I’m not interested in arguing here, I think what you are doing is a good thing.
        However I get shut down here just like I was shut down in the late 80s for raising many of the issues you are raising on this blog today. I’m encouraging us to talk more, not shut up and go away, I think we should have deeper conversations and I think if we only talk about the Rigpa Organization and Sogyal Rinpoche all we have is projections–they aren’t here, but we are. We can face one another and talk about ourselves together, this is quite a different experience than looking at ourselves individually.
        I think most folks on this blog have deeply considered everything they are writing. It is because of this that I think we have tremendous power and possibilities. In addition to critiquing the Rigpa Organization, it seems to me our deep understandings, capacities in meditation, and other understandings might find a deeper healing.
        Basing our coherence on agreement is what we are critiquing about the Rigpa Organization (group think, cult behavior, etc). If we do the same thing here (even if our agreement is based on critiquing the Rigpa Organization) what has really deeply changed?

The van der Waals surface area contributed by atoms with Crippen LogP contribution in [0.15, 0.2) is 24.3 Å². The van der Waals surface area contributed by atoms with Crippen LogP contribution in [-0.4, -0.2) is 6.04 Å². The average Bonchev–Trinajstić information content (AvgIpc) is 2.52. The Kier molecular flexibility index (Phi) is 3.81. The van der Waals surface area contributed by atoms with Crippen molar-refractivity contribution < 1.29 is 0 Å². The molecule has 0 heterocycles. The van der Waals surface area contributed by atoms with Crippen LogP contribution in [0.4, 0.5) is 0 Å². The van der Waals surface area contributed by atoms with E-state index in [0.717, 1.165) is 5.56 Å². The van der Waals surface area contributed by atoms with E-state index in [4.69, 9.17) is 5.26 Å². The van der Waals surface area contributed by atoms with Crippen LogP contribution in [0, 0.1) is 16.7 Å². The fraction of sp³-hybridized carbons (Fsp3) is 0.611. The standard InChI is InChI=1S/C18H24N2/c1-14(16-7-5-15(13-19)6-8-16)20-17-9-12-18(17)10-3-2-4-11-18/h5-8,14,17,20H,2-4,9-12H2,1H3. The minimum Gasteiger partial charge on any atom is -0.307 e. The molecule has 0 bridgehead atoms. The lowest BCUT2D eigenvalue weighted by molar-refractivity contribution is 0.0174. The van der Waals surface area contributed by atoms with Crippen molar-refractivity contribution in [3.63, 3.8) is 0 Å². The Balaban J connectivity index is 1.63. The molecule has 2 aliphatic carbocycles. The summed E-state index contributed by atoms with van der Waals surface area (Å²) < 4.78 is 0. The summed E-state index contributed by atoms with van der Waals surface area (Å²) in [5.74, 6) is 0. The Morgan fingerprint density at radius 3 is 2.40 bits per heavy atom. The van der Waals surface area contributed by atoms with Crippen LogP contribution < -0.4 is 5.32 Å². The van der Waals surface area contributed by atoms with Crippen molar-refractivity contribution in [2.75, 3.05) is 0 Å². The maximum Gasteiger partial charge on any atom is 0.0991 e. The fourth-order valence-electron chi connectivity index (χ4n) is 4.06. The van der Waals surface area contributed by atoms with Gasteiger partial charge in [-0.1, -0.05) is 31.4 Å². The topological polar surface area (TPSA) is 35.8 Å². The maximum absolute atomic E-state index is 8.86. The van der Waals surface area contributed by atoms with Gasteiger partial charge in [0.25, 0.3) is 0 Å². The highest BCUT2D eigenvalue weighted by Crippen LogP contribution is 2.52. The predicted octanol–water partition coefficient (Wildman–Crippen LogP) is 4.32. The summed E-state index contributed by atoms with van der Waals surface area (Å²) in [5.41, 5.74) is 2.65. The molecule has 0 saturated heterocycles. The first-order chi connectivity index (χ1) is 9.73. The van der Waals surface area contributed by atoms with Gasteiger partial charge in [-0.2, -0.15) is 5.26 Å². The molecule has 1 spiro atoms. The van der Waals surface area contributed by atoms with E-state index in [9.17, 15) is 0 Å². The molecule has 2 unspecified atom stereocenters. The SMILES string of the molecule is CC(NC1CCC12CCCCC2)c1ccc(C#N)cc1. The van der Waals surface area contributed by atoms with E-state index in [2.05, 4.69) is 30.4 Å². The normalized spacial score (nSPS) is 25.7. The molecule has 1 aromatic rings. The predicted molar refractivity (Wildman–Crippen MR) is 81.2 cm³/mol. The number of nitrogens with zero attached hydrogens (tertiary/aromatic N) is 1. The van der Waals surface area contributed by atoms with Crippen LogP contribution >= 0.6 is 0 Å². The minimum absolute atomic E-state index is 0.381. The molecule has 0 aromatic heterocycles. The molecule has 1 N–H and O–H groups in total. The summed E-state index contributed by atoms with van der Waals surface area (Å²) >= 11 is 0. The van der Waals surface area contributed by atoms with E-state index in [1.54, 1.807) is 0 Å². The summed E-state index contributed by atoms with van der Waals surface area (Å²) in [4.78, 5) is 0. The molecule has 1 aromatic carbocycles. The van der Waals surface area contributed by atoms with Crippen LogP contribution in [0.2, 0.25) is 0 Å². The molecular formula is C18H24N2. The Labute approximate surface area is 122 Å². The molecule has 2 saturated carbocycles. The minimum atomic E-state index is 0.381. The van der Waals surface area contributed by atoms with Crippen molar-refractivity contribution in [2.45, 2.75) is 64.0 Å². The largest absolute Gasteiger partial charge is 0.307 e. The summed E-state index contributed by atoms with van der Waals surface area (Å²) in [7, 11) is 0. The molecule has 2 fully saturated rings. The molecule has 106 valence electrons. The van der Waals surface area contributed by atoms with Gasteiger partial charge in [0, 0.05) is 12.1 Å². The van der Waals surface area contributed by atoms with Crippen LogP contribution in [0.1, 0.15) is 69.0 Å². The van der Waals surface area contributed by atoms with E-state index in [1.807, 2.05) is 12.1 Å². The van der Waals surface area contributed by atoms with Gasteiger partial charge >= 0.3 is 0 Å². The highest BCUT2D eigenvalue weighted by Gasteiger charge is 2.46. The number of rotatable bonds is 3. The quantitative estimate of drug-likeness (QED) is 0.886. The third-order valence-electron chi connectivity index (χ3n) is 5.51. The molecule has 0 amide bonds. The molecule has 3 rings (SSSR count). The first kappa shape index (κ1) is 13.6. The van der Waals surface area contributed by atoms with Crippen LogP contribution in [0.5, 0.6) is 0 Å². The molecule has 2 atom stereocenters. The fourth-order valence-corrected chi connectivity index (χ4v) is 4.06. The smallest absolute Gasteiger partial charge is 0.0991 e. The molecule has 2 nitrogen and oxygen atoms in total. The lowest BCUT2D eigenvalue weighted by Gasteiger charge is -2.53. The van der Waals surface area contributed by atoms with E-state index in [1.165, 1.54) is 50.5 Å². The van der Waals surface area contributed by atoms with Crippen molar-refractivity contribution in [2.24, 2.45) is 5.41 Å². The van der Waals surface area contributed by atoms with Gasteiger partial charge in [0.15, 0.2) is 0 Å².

To me, this is a unique opportunity that doesn’t come along every day and if we could listen deeply to one another we might stop cancelling one another’s differences out and from there might come a powerful coherence (not based on agreement.)
        So, you asked what “I want to achieve?”, that would be a place where we could deeply hear difference.
        “And perhaps in dialogue, when we have this very high energy of coherence, it might bring us beyond just being a group that could solve social problems. Possibly it could make a new change in the individual and a change in the relation to the cosmic.” — David Bohm

        1. I don’t understand what you’re looking for in terrms of a blog specifically created to look at the Rigpa situation. I get that you want something that’s more looking at ourselves than out at Rigpa but I don’t see how that comes within the scope of this blog. But for sure, the moderators aren’t trying to shut you down.